MY VIEW: Ed Lorenzen
Today, Moment of Truth Project Director Ed Lorenzen published an op-ed responding to a recent piece from Michael Hiltzik of the Los Angeles Times which criticized the rationale of switching to an alternative measure of inflation, the chained Consumer Price Index (CPI).
Lorenzen first takes on a claim from Hiltzik that there are "no grounds" for asserting that the chained CPI is a more accurate measure of inflation than the current standard. However, there are many economists and institutions that have supported chained CPI over the current measure CPI-U for this reason:
In fact, experts across the ideological spectrum agree that the chained CPI is indeed more accurate. In his 2005 book "The Plot Against Social Security," Hiltzik listed various proposals for reforming Social Security, among them chained CPI. He wrote, "Many economists maintain that CPI consistently overstates inflation ... because it doesn't account for so-called substitution effects." Hiltzik doesn't explicitly endorse the proposal, but this is certainly a far cry from his objection that there are "no grounds" for the claim that chained CPI is a more accurate measure of inflation.
Advocates for using chained CPI to more accurately index government programs to inflation include Austan Goolsbee, who served as chairman of the president's Council of Economic Advisors under President Obama, and Michael Boskin, who held the same position under the President George H.W. Bush. Their view is shared by the overwhelming majority of economists. A report by the nonpartisan Congressional Budget Office stated that the chained CPI "provides an unbiased estimate of changes in the cost of living from one month to the next." Two of the most respected and prominent defenders of Social Security, the late Sen. Daniel Patrick Moynihan (D-N.Y.) and the late Robert Ball, the longest-serving Social Security commissioner, who founded the National Academy of Social Insurance, both supported the use of chained CPI to more accurately achieve the goal of providing inflation protection for seniors and disabled beneficiaries.
The Bureau of Labor Statistics has noted the shortcomings of the current inflation indexing and specifically designed the chained CPI to be a closer approximation to a cost-of-living index. The bureau has developed and refined the chained CPI over more than a decade.
Lorenzen also notes that that the post only focuses on applying the index to Social Security, while using the chained CPI would affect features of the tax code indexed to inflation and other spending programs as well. The chained-CPI does not have to be implemented in isolation either, many bipartisan proposals have included it along protections for vulnerable populations:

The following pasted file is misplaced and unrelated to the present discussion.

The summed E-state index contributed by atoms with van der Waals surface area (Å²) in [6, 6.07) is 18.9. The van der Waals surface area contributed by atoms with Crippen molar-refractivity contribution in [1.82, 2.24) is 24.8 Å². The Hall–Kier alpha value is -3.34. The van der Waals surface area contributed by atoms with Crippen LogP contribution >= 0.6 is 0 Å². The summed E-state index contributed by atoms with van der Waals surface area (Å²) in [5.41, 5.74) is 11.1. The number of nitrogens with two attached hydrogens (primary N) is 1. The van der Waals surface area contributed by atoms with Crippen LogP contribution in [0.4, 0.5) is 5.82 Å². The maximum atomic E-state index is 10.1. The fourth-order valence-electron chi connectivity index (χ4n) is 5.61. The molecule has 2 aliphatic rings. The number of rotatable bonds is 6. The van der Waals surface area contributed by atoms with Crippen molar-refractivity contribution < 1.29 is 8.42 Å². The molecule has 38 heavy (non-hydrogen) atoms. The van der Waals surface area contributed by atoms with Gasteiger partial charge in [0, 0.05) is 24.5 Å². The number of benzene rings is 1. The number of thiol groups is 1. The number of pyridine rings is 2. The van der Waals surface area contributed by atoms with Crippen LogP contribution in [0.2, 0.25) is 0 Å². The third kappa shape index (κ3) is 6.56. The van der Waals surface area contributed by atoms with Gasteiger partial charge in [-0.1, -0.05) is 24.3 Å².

The government indexes benefit programs such as Social Security as well as provisions in the tax code to ensure they keep pace with inflation. Using a more accurate measure of inflation is not a benefit cut, but rather ensures that the benefits increase by the proper amount to achieve the desired policy goal. This change does not single out Social Security, as Hiltzik implies, but would apply to provisions throughout the federal budget. Social Security accounts for slightly more than one-third of the $390 billion in total savings over the next decade that would result from switching to chained CPI, with a similar amount of savings from revenue and the remainder from other government programs indexed to inflation along with interest savings.
To the extent that the overpayments under the current formula provide important help to certain low-income and elderly individuals, a switch to the chained CPI can and should be accompanied by targeted policy changes providing benefit enhancements designed to help the affected populations rather than providing higher-than-justified inflation adjustments for everyone. Every significant bipartisan deficit reduction effort, including the Simpson-Bowles plan, the Domenici-Rivlin plan and the negotiations between Obama and House Speaker John Boehner (R-Ohio) has proposed using chained CPI to index spending programs and the tax code, with a portion of the savings used to provide enhancements for low-income, elderly and other vulnerable populations.
Switching to the chained CPI makes sense for many reasons, which the Moment of Truth Project covers in full detail in its report, Measuring Up: The Case for the Chained CPI. Both putting debt on a sustainable path and making Social Security solvent will require tough choices, but chained CPI is one of the more straightforward.
Click here to read the full response.
"My Views" are works published by members of the Committee for a Responsible Federal Budget, but they do not necessarily reflect the views of all members of the committee.